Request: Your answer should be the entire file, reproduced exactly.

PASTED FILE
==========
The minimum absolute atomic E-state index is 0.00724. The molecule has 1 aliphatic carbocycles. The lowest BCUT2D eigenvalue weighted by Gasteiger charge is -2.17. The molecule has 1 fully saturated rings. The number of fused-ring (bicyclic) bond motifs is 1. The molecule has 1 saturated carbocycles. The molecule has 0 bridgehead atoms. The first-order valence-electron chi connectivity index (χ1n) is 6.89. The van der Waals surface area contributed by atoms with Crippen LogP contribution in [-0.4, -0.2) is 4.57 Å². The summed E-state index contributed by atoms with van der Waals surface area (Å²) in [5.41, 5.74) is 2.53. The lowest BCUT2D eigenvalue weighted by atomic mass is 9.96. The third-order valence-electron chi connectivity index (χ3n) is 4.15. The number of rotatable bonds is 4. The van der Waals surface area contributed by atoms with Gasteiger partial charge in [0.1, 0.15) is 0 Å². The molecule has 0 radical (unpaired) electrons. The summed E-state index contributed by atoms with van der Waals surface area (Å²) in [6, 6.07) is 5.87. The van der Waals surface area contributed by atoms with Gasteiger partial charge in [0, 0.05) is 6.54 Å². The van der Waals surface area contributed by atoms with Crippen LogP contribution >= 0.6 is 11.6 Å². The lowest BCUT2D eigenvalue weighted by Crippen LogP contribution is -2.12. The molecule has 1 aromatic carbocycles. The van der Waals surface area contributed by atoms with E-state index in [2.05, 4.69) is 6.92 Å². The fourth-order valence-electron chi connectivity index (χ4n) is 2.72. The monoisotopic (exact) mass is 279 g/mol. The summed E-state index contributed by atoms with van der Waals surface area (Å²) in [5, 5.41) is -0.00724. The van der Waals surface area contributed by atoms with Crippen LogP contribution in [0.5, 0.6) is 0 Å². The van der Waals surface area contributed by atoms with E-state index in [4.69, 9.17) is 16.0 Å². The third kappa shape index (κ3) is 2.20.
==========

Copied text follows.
The minimum absolute atomic E-state index is 0.00724. The molecule has 1 aliphatic carbocycles. The lowest BCUT2D eigenvalue weighted by Gasteiger charge is -2.17. The molecule has 1 fully saturated rings. The number of fused-ring (bicyclic) bond motifs is 1. The molecule has 1 saturated carbocycles. The molecule has 0 bridgehead atoms. The first-order valence-electron chi connectivity index (χ1n) is 6.89. The van der Waals surface area contributed by atoms with Crippen LogP contribution in [-0.4, -0.2) is 4.57 Å². The summed E-state index contributed by atoms with van der Waals surface area (Å²) in [5.41, 5.74) is 2.53. The lowest BCUT2D eigenvalue weighted by atomic mass is 9.96. The third-order valence-electron chi connectivity index (χ3n) is 4.15. The number of rotatable bonds is 4. The van der Waals surface area contributed by atoms with Gasteiger partial charge in [0.1, 0.15) is 0 Å². The molecule has 0 radical (unpaired) electrons. The summed E-state index contributed by atoms with van der Waals surface area (Å²) in [6, 6.07) is 5.87. The van der Waals surface area contributed by atoms with Gasteiger partial charge in [0, 0.05) is 6.54 Å². The van der Waals surface area contributed by atoms with Crippen LogP contribution >= 0.6 is 11.6 Å². The lowest BCUT2D eigenvalue weighted by Crippen LogP contribution is -2.12. The molecule has 1 aromatic carbocycles. The van der Waals surface area contributed by atoms with E-state index in [2.05, 4.69) is 6.92 Å². The fourth-order valence-electron chi connectivity index (χ4n) is 2.72. The monoisotopic (exact) mass is 279 g/mol. The summed E-state index contributed by atoms with van der Waals surface area (Å²) in [5, 5.41) is -0.00724. The van der Waals surface area contributed by atoms with Crippen LogP contribution in [0.5, 0.6) is 0 Å². The van der Waals surface area contributed by atoms with E-state index in [4.69, 9.17) is 16.0 Å². The third kappa shape index (κ3) is 2.20.